On July 24, presidential candidate Barack Obama arrived in Berlin in a stop sandwiched between visits to Iraq, Afghanistan, Kuwait, Jordan, Israel, and the Palestinian territories beforehand, and subsequent stops in Paris and London before heading back to the United States.
In the three cover-story articles that are linked to on this page, we profile the top three heavyweights for president. On the Democratic side, Barack Obama appears to be the probable nominee, but Hillary Clinton is still in the running and neither candidate is expected to gain enough pledged delegates to lock up the nomination. On the Republican side, John McCain already has the delegates he needs to win.
While much of the nation’s political attention this summer and fall will be focused on the presidential election, voters will once again determine the makeup of the legislative branch, electing the entire House of Representatives and one-third of the Senate. While we can’t cover all 435 House races, we offer here a brief look at a small sampling of the interesting candidates, issues, and races in this year’s elections.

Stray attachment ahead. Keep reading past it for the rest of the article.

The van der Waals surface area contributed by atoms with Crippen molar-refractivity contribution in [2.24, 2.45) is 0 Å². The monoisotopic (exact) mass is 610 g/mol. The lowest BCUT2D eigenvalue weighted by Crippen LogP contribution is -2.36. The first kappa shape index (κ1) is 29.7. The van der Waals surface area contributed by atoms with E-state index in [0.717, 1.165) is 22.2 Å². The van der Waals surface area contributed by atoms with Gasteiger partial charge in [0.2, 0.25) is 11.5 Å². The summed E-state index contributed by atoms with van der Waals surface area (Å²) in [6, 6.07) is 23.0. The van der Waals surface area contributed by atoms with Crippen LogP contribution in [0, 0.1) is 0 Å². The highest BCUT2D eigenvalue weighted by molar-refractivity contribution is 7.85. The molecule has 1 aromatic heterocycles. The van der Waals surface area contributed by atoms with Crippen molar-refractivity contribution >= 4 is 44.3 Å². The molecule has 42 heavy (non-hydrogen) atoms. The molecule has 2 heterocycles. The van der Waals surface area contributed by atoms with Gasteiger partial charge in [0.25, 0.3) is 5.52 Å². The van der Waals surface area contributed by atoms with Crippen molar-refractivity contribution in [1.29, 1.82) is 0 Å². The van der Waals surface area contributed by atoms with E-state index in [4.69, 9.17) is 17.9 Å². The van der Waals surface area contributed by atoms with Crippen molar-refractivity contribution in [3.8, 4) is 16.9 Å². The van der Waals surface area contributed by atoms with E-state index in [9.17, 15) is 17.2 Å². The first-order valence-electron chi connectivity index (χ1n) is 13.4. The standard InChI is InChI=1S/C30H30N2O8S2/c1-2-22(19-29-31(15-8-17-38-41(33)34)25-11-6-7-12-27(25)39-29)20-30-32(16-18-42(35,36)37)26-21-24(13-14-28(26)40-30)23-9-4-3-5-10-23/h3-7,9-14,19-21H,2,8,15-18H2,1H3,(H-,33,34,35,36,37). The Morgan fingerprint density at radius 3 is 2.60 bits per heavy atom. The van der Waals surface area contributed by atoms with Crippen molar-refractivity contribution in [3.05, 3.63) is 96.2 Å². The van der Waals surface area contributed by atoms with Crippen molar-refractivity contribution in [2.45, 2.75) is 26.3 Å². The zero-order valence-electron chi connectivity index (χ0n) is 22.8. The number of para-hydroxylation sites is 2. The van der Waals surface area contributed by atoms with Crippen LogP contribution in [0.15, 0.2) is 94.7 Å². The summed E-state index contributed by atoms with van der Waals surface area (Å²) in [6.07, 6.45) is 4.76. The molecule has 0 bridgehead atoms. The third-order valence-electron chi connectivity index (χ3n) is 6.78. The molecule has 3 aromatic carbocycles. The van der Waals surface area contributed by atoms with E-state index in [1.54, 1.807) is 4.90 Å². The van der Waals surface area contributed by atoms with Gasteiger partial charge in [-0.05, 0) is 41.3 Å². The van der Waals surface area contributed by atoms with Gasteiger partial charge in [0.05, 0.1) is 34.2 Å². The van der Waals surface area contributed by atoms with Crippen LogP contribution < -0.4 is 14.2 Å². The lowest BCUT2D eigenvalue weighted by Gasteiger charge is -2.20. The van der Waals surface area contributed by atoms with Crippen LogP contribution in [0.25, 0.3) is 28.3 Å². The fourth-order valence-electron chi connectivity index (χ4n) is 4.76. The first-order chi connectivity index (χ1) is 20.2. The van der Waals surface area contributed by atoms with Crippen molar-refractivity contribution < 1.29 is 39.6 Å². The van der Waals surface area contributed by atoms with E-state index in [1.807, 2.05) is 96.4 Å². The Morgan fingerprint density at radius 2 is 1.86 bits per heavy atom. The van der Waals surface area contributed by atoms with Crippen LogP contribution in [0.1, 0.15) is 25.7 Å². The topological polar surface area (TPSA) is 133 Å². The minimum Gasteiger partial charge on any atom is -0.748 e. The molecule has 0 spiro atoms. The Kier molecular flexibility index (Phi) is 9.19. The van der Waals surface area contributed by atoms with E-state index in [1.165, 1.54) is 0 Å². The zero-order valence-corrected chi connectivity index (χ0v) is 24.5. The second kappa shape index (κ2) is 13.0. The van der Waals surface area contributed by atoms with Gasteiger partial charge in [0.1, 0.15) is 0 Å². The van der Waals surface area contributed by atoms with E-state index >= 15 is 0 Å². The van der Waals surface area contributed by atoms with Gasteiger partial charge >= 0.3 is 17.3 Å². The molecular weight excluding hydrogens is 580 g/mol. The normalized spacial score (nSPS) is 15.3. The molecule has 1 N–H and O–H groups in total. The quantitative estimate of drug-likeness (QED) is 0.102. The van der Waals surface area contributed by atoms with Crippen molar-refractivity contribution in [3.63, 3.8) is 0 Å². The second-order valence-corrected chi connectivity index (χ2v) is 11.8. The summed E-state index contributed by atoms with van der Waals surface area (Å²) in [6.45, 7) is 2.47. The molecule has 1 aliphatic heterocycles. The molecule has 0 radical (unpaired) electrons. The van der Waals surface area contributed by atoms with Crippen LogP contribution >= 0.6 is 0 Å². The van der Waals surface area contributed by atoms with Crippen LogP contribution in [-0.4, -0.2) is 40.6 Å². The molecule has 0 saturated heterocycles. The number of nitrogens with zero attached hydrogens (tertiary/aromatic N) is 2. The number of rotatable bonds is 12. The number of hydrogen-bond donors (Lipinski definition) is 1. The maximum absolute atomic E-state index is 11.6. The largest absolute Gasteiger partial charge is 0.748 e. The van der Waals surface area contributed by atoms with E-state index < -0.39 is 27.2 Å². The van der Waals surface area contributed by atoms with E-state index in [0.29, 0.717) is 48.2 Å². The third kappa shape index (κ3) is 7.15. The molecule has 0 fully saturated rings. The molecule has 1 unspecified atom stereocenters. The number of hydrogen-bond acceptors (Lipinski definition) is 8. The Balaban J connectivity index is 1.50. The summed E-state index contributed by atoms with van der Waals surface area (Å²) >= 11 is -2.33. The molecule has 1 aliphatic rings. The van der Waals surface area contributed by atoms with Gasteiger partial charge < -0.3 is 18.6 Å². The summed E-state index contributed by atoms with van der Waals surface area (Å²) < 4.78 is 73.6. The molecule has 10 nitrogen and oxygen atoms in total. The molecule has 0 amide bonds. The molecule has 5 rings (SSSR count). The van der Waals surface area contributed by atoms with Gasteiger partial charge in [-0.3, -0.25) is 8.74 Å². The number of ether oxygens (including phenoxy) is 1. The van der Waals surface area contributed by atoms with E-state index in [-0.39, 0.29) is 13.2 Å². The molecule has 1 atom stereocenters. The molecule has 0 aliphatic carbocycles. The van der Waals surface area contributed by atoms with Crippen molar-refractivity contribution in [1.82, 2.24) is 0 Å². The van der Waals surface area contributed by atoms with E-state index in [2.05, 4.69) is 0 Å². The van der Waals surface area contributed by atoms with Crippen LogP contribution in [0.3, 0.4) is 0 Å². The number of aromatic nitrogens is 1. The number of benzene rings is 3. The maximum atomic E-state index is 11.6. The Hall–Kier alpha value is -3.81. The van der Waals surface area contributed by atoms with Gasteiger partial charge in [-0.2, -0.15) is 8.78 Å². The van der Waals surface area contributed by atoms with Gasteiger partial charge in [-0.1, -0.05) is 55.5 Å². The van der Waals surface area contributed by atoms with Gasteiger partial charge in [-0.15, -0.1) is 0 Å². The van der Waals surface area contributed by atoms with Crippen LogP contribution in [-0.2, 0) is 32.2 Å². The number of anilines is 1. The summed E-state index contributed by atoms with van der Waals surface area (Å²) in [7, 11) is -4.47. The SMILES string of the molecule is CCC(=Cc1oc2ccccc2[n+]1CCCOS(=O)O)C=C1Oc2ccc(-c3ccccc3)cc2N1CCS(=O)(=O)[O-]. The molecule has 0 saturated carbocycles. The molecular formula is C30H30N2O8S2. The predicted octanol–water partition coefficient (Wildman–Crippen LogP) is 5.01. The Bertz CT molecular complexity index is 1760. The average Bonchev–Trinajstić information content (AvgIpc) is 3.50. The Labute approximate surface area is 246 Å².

With a letter sent to supporters on June 12, and with a speech delivered at a rally coinciding with the Texas GOP convention in Houston that same day, Congressman Ron Paul ended his campaign for the presidential nomination of the Republican Party. He did not win any primaries, but he got 24 percent of the vote in Idaho (his best showing in a primary) and about 1.2 million votes overall.
Thanks to the alternative news media, many conservatives are familiar by now with some aspects of Senator Barack Obama’s (D-Ill.) Global Poverty Act of 2007 (S. 2433). Although this bill should definitely be opposed, some misunderstandings have arisen regarding exactly what the bill calls for.
Although Senator John McCain has been the Republican Party’s presumptive presidential nominee since early March, Congressman Ron Paul has continued his campaign for president. “Victory in the conventional political sense is not available in the presidential race,” Paul told his supporters in March. Yet he also said that “many victories have been achieved.... The most significant achievement of our months of dedicated efforts has been the degree to which the message of liberty has spread.”
At its April 24-27 national convention in Kansas City, the Constitution Party nominated Florida pastor/political activist Charles O. “Chuck” Baldwin as its candidate for president of the United States. Baldwin received 383.8 votes to 125.7 garnered by Maryland’s Alan Keyes and a few given to minor candidates. During the proceedings, hundreds of delegates from across the nation heard speeches from a slate of seven candidates and also from party founder Howard Phillips, conservative activist Richard Viguerie, Gun Owners of America Executive Director Larry Pratt, popular author Jerome Corsi, and myself.